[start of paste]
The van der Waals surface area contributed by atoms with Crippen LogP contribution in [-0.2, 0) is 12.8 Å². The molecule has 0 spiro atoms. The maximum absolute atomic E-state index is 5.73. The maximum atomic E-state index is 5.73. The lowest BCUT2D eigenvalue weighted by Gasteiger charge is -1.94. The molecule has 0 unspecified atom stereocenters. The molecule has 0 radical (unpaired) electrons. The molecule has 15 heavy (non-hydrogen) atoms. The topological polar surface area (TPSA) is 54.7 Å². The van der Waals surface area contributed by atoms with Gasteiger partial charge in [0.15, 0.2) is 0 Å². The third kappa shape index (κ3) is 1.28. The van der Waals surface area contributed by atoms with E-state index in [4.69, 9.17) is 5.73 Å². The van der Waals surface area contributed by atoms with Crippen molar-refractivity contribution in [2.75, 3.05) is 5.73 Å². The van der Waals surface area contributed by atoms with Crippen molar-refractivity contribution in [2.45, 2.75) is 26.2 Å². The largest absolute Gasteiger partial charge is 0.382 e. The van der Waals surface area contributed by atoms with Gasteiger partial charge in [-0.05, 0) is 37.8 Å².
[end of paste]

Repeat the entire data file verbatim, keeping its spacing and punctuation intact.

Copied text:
The van der Waals surface area contributed by atoms with Crippen LogP contribution in [-0.2, 0) is 12.8 Å². The molecule has 0 spiro atoms. The maximum absolute atomic E-state index is 5.73. The maximum atomic E-state index is 5.73. The lowest BCUT2D eigenvalue weighted by Gasteiger charge is -1.94. The molecule has 0 unspecified atom stereocenters. The molecule has 0 radical (unpaired) electrons. The molecule has 15 heavy (non-hydrogen) atoms. The topological polar surface area (TPSA) is 54.7 Å². The van der Waals surface area contributed by atoms with Gasteiger partial charge in [0.15, 0.2) is 0 Å². The third kappa shape index (κ3) is 1.28. The van der Waals surface area contributed by atoms with E-state index in [4.69, 9.17) is 5.73 Å². The van der Waals surface area contributed by atoms with Crippen molar-refractivity contribution in [2.75, 3.05) is 5.73 Å². The van der Waals surface area contributed by atoms with Crippen molar-refractivity contribution in [2.45, 2.75) is 26.2 Å². The largest absolute Gasteiger partial charge is 0.382 e. The van der Waals surface area contributed by atoms with Gasteiger partial charge in [-0.05, 0) is 37.8 Å².